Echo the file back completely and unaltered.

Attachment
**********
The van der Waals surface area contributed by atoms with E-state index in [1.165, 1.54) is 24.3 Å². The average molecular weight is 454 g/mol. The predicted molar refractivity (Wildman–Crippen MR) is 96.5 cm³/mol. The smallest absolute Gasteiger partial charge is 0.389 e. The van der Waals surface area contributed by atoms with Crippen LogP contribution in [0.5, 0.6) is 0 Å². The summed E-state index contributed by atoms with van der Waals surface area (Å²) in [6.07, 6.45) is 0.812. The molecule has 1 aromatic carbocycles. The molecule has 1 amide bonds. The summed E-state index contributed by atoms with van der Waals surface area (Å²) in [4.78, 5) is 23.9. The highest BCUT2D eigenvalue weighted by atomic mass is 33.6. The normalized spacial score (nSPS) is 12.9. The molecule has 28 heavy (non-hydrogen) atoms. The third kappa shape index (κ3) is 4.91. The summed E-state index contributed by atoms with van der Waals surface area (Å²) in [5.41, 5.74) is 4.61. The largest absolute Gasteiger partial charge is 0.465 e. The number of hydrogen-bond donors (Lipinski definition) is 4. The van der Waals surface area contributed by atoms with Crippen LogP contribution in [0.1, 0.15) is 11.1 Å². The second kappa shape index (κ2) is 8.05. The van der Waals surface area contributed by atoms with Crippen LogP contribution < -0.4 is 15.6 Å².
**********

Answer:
The van der Waals surface area contributed by atoms with E-state index in [1.165, 1.54) is 24.3 Å². The average molecular weight is 454 g/mol. The predicted molar refractivity (Wildman–Crippen MR) is 96.5 cm³/mol. The smallest absolute Gasteiger partial charge is 0.389 e. The van der Waals surface area contributed by atoms with Crippen LogP contribution in [0.5, 0.6) is 0 Å². The summed E-state index contributed by atoms with van der Waals surface area (Å²) in [6.07, 6.45) is 0.812. The molecule has 1 aromatic carbocycles. The molecule has 1 amide bonds. The summed E-state index contributed by atoms with van der Waals surface area (Å²) in [4.78, 5) is 23.9. The highest BCUT2D eigenvalue weighted by atomic mass is 33.6. The normalized spacial score (nSPS) is 12.9. The molecule has 28 heavy (non-hydrogen) atoms. The third kappa shape index (κ3) is 4.91. The summed E-state index contributed by atoms with van der Waals surface area (Å²) in [5.41, 5.74) is 4.61. The largest absolute Gasteiger partial charge is 0.465 e. The number of hydrogen-bond donors (Lipinski definition) is 4. The van der Waals surface area contributed by atoms with Crippen LogP contribution in [0.1, 0.15) is 11.1 Å². The second kappa shape index (κ2) is 8.05. The van der Waals surface area contributed by atoms with Crippen LogP contribution < -0.4 is 15.6 Å².